Q&A with Professor Chris Roberts
Catherine Ulrich, 1L, a student on the Law School’s Diversity Committee interviewed Professor Chris Roberts about teaching and learning in a diverse and inclusive Law School environment.
Where are you from?
I was born in Hollywood, California. I lived in Los Angeles until high school when my family moved to Columbus, Ohio. From there I went to UCLA, USC, and the University of Michigan for my BA, JD, and PhD. Since then, I’ve lived in Northern California, Providence, Rhode Island and now, of course, Minnesota.
What led you to MN?
My faculty position here.
What type of legal scholarship do you work on and what led you to that practice area?
My research, which focuses on the study of rights, is rooted within an interdisciplinary body of legal, social science, and historical scholarship.
From your experience, what equity and inclusion initiative or change has been most successful at the Law School, and why? If you aren’t familiar with any, maybe describe an initiative you are familiar with and why you think it works.
We have a broad range of important initiatives. Our annual MLK Convocation, our community book club, our summer Pre-Law Scholars Program, and the many student-led initiatives and groups provide many avenues for support and engagement. I don’t think there is one “best” initiative; it is an ongoing commitment across the board that matters most.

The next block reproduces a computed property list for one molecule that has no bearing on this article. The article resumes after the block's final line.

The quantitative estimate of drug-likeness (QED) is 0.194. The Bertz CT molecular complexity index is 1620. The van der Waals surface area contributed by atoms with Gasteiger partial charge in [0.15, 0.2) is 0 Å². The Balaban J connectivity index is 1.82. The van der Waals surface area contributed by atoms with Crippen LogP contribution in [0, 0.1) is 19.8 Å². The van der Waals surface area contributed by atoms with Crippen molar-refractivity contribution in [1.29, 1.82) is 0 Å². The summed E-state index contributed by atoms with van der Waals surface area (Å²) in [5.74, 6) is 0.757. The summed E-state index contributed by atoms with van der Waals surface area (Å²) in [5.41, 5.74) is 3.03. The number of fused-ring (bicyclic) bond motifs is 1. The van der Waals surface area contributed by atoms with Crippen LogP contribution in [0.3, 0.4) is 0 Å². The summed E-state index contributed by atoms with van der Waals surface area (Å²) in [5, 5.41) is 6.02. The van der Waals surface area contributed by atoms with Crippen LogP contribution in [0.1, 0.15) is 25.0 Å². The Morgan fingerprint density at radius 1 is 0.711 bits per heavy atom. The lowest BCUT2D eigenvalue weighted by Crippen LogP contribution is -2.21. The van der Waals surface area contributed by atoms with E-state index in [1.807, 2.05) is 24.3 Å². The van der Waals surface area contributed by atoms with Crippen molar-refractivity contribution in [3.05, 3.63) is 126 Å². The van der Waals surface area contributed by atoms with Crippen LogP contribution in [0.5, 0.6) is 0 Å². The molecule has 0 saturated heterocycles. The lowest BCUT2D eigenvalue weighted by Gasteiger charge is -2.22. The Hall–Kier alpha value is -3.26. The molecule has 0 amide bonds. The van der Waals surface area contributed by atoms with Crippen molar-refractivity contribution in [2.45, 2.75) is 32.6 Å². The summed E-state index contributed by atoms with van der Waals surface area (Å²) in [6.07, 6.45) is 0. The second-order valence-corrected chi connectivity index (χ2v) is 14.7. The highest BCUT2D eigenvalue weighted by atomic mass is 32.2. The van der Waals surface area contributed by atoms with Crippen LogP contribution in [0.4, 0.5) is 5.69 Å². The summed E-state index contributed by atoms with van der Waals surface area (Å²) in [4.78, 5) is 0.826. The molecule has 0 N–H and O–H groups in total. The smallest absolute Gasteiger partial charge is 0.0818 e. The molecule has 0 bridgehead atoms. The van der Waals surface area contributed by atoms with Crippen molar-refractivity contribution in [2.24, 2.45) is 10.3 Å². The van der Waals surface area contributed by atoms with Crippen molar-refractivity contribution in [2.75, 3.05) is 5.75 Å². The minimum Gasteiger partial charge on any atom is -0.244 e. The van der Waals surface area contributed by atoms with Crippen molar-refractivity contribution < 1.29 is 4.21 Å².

In many ways, diversity is proven to be a critical asset to the success of the workplace. Do you feel this to be true in the classroom/at the Law School and how do you/faculty make sure to include students of all diverse backgrounds in the classroom?
Absolutely. Learning works best when you can explore a given topic from a number of different perspectives. In my classes, it is crucial to locate those different perspectives from within the experiences of the students in the classroom. With a diverse set of student backgrounds and experiences to incorporate into class discussions, I am better able to present the material from a number of different angles.
What advice to you have for students in helping them ensure that the Law School is supportive and inclusive of persons from all different types of backgrounds?
If we are not supportive and inclusive of people from all backgrounds, we are not doing our job. Any and all feedback relating to student experience is a crucial piece of the equation.
What are some ways in which you think the Law School can improve its Diversity, Equity, and Inclusion efforts?
We need to continue to listen to students, staff, and faculty—of all backgrounds—about what has worked for them and what needs more attention and sustained effort. We need to remember that although in higher education we often think in time increments of “the semester” and “the academic year,” we are engaged in a long-term, generational project with time-horizons that stretch years, decades, and even longer.